Regional Offices > Laramie Region > Laramie Region News > Wyoming Army National Guard assists Game and Fish with projects

Wyoming Army National Guard assists Game and Fish with projects

September 03, 2020
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The Wyoming Army National Guard and the Wyoming Game and Fish Department teamed up to improve more than 17 miles of dirt roads and bring the regional patrol cabin up to code at the Laramie Peak Wildlife Habitat Management Area near Wheatland.

More than 70 soldiers from the 133rd Engineer Company worked on the project for their annual two-week training exercise. As an Engineer Support Company, the 133rd can accomplish a wide array of earthmoving and vertical construction projects; the team actively seeks community projects to practice field skills they may need when called upon in the future.

Preparations for the project began in 2017 when the Game and Fish began the application process for the Innovative Readiness Training (IRT) project. IRT is a Department of Defense military training opportunity, exclusive to the United States and its territories, that delivers joint training opportunities to increase deployment readiness. Simultaneously, IRT provides key services with lasting benefits for American communities. The Laramie Peak project ultimately benefits wildlife and provides immediate enjoyment for citizens.

The lengthy approval process routed a substantial amount of paperwork through Washington, D.C. and resulted in a five-year cooperative agreement that was signed in February. Game and Fish Department Director Brian Nesvik, also a brigadier general and Commanding General for the Wyoming Army National Guard, toured the project site in mid-August. He thanked the soldiers and the Kennedy family who owns the land that provides the permanent easement for the Laramie Peak WHMA.

“This partnership between the Guard, Game and Fish and local landowners really reflects Wyoming values and the way we get good things done in our state,” Nesvik said “The Army National Guard’s efforts will benefit sportsmen and women who use these areas to hunt and surrounding landowners who make their living here.”

The soldiers expressed equal appreciation for the chance to employ their job skills. “We are grateful for this opportunity to work on these projects,” said Captain Eric Jacobs, 133rd Company Commander in charge of the project. “We don’t get a lot of hands-on work like this. The soldiers get to practice their MOS (military occupational specialty) while doing something good for the people of Wyoming. The soldiers are really happy to be working out here.” 

The soldiers tackled the work with military flair and fury. A Horizontal Crew worked on the roads, installing five 24-inch culverts, adding 502 cubic yards of gravel, grading roads, adding water bars, and raising the roadbeds to aid in runoff. A Vertical Crew worked on updating the regional patrol cabin to current building codes. “The wiring and plumbing from 1960s would not meet current building codes,” said Jerry Cowles, Habitat and Access supervisor for the Laramie Region Game and Fish office. The work involved replacing old pipes, adding new wiring throughout the cabin, and reframing some interior walls. They also installed interior and exterior lights, new circuit breakers, a breaker panel, and a new 220-volt line in the barn. Materials were provided by the Game and Fish while the equipment and personnel were managed by the National Guard.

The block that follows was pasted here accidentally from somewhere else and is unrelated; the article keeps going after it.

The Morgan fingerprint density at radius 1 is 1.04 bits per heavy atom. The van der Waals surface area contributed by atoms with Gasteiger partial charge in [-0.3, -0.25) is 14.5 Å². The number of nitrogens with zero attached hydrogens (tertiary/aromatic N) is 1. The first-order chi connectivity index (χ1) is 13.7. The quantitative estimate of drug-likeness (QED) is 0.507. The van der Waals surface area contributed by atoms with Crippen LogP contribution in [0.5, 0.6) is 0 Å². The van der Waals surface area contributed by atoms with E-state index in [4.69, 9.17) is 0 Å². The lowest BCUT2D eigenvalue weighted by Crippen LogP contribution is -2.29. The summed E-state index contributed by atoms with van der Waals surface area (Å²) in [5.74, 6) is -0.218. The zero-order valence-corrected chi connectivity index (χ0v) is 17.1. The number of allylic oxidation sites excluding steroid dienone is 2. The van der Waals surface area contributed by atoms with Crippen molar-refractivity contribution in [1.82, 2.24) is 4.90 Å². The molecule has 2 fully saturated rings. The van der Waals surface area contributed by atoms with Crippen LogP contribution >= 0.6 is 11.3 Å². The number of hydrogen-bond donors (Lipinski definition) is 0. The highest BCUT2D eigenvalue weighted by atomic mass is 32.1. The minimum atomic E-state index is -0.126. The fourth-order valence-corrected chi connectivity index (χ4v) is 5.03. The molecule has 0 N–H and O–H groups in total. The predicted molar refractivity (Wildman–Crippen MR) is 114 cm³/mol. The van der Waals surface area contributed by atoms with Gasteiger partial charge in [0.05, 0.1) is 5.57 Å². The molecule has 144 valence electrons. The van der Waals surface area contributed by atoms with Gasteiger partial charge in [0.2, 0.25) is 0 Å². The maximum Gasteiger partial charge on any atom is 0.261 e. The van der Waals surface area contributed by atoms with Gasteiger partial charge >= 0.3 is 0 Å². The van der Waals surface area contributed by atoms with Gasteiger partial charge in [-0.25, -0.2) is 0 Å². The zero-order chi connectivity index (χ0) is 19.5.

The 1333rd Engineer Company will return to the worksite during their September drill to complete as many remaining items as possible, such as continued road improvements and adding an egress window to the basement of the cabin.

Cowles said these are projects that have been sidelined as a result of heavy workload and competing project demands. “Game and Fish staff would be doing these projects; none of this work would be contracted out,” he said. “The cooperation from the Wyoming Army National Guard has saved the department a tremendous amount of time and money. They completed 17 miles of road in no time. Our small statewide and Laramie Habitat and Access crews of eight staff and two dump trucks/backhoes combinations would have taken about six weeks to complete only a few miles,” he said. “The facility modification would have taken WGFD three years due higher public safety priorities across the region. Harnessing the ability to display combined work force efforts between the two agencies will provide lifelong training opportunities for soldiers, enhance wildlife habitat, and increase public trust throughout this great state.”

In 2021, the 133rd Engineer Company will work to improve nine miles of dirt road at the Wick /Beumee WHMA near Arlington. This project will include the installation and maintenance of cattle guards, culverts and water bars, spreading gravel, and making upgrades to the campground. Historic buildings will be restored for employee safety and to continue the architectural conservation for the property. Preserving these historic buildings holds the intrinsic value and displays the history of the buildings for how the Wick family used them.

For Nesvik, the project was the best of both worlds. “It is remarkably rewarding to see a project like this come together at a time when I have the honor and privilege to lead both the Army Guard and the Game and Fish Department,” he said.
                                                   
                                                                       -WGFD-

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